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problems reading the value of a textNode --- second attempt ---

P: n/a
Hi all,

I posted the same question this afternoon but my message isn't showing up, so I thought I'd give it another try....
in case you should see it later I apologize for posting the same question twice!
Here it is:
I am having problems reading the value of a text Node. I think it has to do with the fact that the text is in a <span> tag.
I have a table and in each <td> I have text + a checkbox. I want to retreive the text next to the checked checkboxes and concatenate it.

Here is my Code:
<body>
<table border="1">
<tr>
<td class="listColumn">
<span class="textItem">Hello</span>
<input type="Checkbox" Id="ChBox">
</td>
</tr>
<tr>
<td class="listColumn">
<span class="textItem">Hej</span>
<input type="Checkbox" Id="ChBox">
</td>
</tr>
</table>

<script language="JavaScript">
function getData(){
var values='';
for(i=0;i<document.getElementsByTagName('input').l ength;i++){
var x = document.getElementsByTagName('input')[i];
var a = x.parentNode.childNodes[1].nodeValue;
if (eval("x.checked") == true) {
values=values+'&p_Sample='+a;
}
}
document.write(values);
}
</script>
<input type="Button" value="Get Data" onclick="getData()">

</body>

If I run this example I get the following output:

&p_Sample=

Just as if the text were null.
I am pretty sure that I am pointing to the right object, because if I change "nodeValue" to nodeName I get "#text".

If I change my example, delete the <span> tags, and change "var a = x.parentNode.childNodes[1].nodeValue; " to "var a = x.parentNode.childNodes[0].nodeValue;
I get the expected result.

Could anybody help me understand why?

Thanks,

Anna

Jul 20 '05 #1
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P: n/a
Lee
Anna said:

This is a multi-part message in MIME format.
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Content-Transfer-Encoding: quoted-printable


Please post plain text to this newsgroup.

Jul 20 '05 #2

P: n/a
Anna wrote on 01 Dec 2003:
Hi all,

I posted the same question this afternoon but my message isn't
showing up, so I thought I'd give it another try.... in case you
should see it later I apologize for posting the same question
twice! Here it is:
I am having problems reading the value of a text Node. I think
it has to do with the fact that the text is in a <span> tag. I
have a table and in each <td> I have text + a checkbox. I want
to retreive the text next to the checked checkboxes and
concatenate it.

Here is my Code:
<body>
<table border="1">
<tr>
<td class="listColumn">
<span class="textItem">Hello</span>
<input type="Checkbox" Id="ChBox">
</td>
</tr>
<tr>
<td class="listColumn">
<span class="textItem">Hej</span>
<input type="Checkbox" Id="ChBox">
This is illegal. You already gave an element the id, ChBox. You also
gave neither checkbox a value (attribute), which is also illegal.
</td>
</tr>
</table>
I question the use of a table here. Is your data actually tabular?
<script language="JavaScript">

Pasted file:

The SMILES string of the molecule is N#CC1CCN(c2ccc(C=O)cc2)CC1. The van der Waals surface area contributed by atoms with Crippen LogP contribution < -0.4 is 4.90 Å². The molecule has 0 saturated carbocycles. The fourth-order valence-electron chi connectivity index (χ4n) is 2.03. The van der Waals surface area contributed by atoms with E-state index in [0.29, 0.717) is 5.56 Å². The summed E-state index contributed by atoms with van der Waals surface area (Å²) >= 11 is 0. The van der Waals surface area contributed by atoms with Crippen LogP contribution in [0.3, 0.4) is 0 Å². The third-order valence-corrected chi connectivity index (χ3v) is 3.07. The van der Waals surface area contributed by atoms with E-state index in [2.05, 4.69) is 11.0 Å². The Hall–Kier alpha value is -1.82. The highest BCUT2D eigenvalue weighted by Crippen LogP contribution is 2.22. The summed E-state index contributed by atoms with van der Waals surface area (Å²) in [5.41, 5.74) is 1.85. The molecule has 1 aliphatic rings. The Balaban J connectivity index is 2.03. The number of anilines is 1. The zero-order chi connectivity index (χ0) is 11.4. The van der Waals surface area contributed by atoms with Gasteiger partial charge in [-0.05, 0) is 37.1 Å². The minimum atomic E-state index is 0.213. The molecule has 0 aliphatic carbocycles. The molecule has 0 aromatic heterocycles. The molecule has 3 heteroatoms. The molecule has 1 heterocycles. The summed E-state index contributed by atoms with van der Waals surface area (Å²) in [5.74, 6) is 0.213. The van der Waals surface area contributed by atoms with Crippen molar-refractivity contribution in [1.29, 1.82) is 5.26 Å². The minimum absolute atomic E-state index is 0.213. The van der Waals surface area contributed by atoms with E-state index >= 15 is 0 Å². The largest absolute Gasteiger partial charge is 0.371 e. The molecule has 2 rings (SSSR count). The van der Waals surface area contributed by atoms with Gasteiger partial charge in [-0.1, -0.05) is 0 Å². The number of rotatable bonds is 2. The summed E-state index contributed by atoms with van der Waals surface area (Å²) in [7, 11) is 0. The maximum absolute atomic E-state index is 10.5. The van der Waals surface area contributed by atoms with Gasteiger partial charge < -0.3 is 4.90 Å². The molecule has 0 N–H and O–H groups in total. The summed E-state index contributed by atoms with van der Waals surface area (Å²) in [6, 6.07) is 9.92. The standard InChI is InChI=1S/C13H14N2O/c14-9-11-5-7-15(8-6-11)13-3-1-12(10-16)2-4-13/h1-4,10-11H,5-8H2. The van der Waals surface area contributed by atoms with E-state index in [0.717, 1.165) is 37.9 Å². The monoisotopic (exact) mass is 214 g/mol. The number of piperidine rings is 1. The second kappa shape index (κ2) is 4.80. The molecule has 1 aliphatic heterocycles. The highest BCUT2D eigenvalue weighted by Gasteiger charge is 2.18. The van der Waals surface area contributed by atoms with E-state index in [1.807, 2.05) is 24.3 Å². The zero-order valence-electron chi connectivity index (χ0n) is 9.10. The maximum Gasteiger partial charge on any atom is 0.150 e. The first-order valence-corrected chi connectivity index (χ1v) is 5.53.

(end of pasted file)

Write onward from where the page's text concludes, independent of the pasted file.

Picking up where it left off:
To specify the script language, use the type attribute, not language.
Language has been deprecated in favour of type. The above should
read:

<SCRIPT type="text/javascript">
function getData(){
var values='';
for(i=0;i<document.getElementsByTagName('input').l ength;i++){
The initialiser here declares i to be global. Use the var keyword.

Your condition expression is inefficient. It would be better to
obtain the length value outside of the loop and use a variable in the
condition.
var x = document.getElementsByTagName('input')[i];
That is also incredibly inefficient. Obtain the collection outside of
the loop, then index it inside.
var a = x.parentNode.childNodes[1].nodeValue;
The reason why you're not getting the correct value is because that
doesn't refer to the SPAN element. Even if it did, you wouldn't get
the value, because you have to access the first child node of the
SPAN. You'll also have a problem with this technique, as the input
button would be returned in the collection. You could solve this by
changing it to a BUTTON element instead, or checking the element
type.

To get the SPAN node, this would work:

inp.previousSibling.previousSibling

where inp is one of the checkboxes. This shows that there is another
node (the text node that you were getting) between the INPUT and the
SPAN elements (most likely, the whitespace). What I can't explain (I
don't know enough about the DOM) is why

inp.parentNode.childNodes[ 0 ]

will refer to the same node as the above. If the whitespace between
the INPUT and SPAN is a node, why isn't that between the TD and SPAN
elements?

Anyway, a full solution is included at the end of this post.
if (eval("x.checked") == true) {
*Gasp!!* Why on Earth are you using eval()?!? Whatever book told
you to do that needs to be ripped up and burnt.

OK, dropping the melodrama: you /really/ don't need to use eval()
here. In fact, there is never really any need to use eval().

if ( true == x.checked )

will work just fine.
values=values+'&p_Sample='+a;
}
}
document.write(values);
It's better to use an alert box when testing values. My browser did
some nasty things when it executed that line.

window.alert( values );

is just as clear and doesn't introduce the possibility of interfering
with the contents of the document.
}
</script>
<input type="Button" value="Get Data" onclick="getData()">
I hope you've specified the default script language...
</body>

If I run this example I get the following output:

&p_Sample
Just as if the text were null.
I am pretty sure that I am pointing to the right object, because
if I change "nodeValue" to nodeName I get "#text".

If I change my example, delete the <span> tags, and change "var